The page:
The Opioid Epidemic: Using Targeted Trusts
- September 16, 2019
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The Opiod Epidemic is back in the news, and is still far reaching in our communities across the country as ever. Every day, more than 115 people in the United States die after overdosing on opioids according to the National Institute on Drug Abuse. In 2016, more Americans died due to opioid overdoses than car crashes according to the Centers for Disease Control and Prevention (CDC).
On the Sept. 15th 2019, Purdue Pharma makers of Oxytocin, filed for Chapter 11 bankruptcy in New York “as part of its framework for settling litigation with multiple states and governments.” explains CNN.com. ” ‘After bankruptcy filings are complete the company estimates it will provide more than $10 billion in funding to address the opioid crisis which will include settlements with 24 state attorneys general, officials from five US territories and the multi-district litigation, the statement said.’ ” But not everyone is happy about the settlement saying it allows the Sackler Family, owners of Purdue, to walk away with their fortune intact and without truly admitting wrongdoing. No doubt over the next months, the legal wrangling will continue.
“From cities and suburbs to rural America, opioid addiction and overdose is the crisis next door,” says opiods.gov. The statistics are scary and show that drug abuse is no longer an inner city, low income issue. Aging parents are now wondering what to do with young to middle aged children who suffer from addiction and addiction related medical disorders. The condition is so common now that estate planners are creating specially targeted documents coined, “opiod trusts” to help these parents.
What is an Opiod Trust?
Many parents face a real dilemma when it comes to their addicted children and how to best care for them. Many fear leaving their kids money because they do not want to fuel a drug habit and see a lifetime of savings and/or hard work disposed of in such a way.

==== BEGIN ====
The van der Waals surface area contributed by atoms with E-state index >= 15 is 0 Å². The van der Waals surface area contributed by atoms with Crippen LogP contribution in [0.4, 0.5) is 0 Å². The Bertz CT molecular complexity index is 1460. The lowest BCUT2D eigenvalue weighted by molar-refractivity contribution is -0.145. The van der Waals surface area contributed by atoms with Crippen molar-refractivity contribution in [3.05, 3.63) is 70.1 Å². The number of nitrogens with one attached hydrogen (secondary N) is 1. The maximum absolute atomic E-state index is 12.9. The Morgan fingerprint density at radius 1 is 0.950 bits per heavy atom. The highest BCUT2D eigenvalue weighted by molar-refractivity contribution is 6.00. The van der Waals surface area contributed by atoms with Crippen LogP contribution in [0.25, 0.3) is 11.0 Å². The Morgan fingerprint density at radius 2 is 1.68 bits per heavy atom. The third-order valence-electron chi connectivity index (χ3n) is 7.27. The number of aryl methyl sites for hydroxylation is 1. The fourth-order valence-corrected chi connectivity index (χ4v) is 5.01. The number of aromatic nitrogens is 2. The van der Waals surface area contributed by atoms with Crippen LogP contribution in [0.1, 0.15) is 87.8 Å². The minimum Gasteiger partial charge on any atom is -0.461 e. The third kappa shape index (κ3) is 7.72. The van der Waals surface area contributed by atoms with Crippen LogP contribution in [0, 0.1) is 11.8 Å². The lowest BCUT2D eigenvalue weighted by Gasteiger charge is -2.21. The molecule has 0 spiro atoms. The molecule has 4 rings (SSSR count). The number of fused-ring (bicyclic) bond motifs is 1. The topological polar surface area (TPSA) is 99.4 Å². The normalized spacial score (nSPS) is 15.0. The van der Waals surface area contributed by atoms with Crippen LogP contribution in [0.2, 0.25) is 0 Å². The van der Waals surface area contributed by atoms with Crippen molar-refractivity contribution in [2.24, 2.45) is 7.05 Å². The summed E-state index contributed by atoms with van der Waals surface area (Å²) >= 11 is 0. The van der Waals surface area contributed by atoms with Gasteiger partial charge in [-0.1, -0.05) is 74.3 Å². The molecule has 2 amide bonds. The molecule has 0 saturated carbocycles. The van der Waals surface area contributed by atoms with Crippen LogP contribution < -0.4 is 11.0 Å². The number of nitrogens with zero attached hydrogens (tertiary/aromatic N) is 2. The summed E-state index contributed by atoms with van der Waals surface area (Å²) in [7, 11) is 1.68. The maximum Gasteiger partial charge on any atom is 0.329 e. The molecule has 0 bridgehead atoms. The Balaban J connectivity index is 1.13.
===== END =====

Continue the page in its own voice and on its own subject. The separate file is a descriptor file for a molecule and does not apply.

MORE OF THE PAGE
Martin Hagan, an estate planning attorney in Pittsburgh, says he sought out the advice of a substance abuse psychologist. “He basically said the trust should never provide any kind of support to the child. I know that sounds cruel, and it can worry parents … but the way this doctor expressed it is that the name of the game is recovery. The goal is to get that person into recovery and, through trial and error, eventually they might be able to stay clean long-term,” Hagan explains to the TribLive.com’s Patrine Varine.
Tough Love Trust
Therefore, an opioid trust is set up only to pay recovery-related expenses only and directly to the doctor, therapist or other entity to which they are owed. No money or property is ever given directly to the trust beneficiary, a sort of tough love. “You provide other, in-kind benefits,” Hagan says. “Maybe you give them the use of a car, but not the title to that car.”
The key is also choosing a trustee, since drug addicts tend to sometimes behave badly, writes Varine. Choosing a family member is not wise, so third party companies are starting to offer this service now as well, adding social workers or counselors to their teams to help alleviate some of the hostility and other behavioral issues common with addicts.
If you have a family member struggling with this or similar issues and need assistance, my office prepares trusts like this to help families get the answers they need and put the right plan in place for their particular situation.